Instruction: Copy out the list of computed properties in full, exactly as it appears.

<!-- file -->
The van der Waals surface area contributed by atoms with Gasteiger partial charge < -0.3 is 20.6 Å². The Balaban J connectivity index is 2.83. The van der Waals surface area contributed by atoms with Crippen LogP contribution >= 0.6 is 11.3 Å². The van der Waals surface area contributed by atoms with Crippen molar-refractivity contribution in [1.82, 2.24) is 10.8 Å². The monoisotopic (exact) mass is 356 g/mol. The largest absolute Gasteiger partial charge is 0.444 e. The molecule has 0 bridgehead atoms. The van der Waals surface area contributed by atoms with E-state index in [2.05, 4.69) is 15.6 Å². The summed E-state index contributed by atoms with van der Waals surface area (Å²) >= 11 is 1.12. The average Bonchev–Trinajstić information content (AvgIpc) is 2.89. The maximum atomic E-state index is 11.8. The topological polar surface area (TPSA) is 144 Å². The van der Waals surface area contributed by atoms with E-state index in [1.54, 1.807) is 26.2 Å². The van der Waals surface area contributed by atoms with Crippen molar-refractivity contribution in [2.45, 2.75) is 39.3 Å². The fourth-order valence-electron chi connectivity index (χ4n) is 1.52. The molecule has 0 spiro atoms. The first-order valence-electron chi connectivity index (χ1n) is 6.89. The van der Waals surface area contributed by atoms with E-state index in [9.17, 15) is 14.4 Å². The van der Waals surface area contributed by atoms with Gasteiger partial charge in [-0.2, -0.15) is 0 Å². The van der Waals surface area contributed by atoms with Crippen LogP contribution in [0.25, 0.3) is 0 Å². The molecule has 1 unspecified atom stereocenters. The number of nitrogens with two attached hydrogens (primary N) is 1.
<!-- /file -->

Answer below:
The van der Waals surface area contributed by atoms with Gasteiger partial charge < -0.3 is 20.6 Å². The Balaban J connectivity index is 2.83. The van der Waals surface area contributed by atoms with Crippen LogP contribution >= 0.6 is 11.3 Å². The van der Waals surface area contributed by atoms with Crippen molar-refractivity contribution in [1.82, 2.24) is 10.8 Å². The monoisotopic (exact) mass is 356 g/mol. The largest absolute Gasteiger partial charge is 0.444 e. The molecule has 0 bridgehead atoms. The van der Waals surface area contributed by atoms with E-state index in [2.05, 4.69) is 15.6 Å². The summed E-state index contributed by atoms with van der Waals surface area (Å²) >= 11 is 1.12. The average Bonchev–Trinajstić information content (AvgIpc) is 2.89. The maximum atomic E-state index is 11.8. The topological polar surface area (TPSA) is 144 Å². The van der Waals surface area contributed by atoms with E-state index in [1.54, 1.807) is 26.2 Å². The van der Waals surface area contributed by atoms with Crippen molar-refractivity contribution in [2.45, 2.75) is 39.3 Å². The fourth-order valence-electron chi connectivity index (χ4n) is 1.52. The molecule has 0 spiro atoms. The first-order valence-electron chi connectivity index (χ1n) is 6.89. The van der Waals surface area contributed by atoms with E-state index in [9.17, 15) is 14.4 Å². The van der Waals surface area contributed by atoms with Gasteiger partial charge in [-0.2, -0.15) is 0 Å². The van der Waals surface area contributed by atoms with Crippen LogP contribution in [0.25, 0.3) is 0 Å². The molecule has 1 unspecified atom stereocenters. The number of nitrogens with two attached hydrogens (primary N) is 1.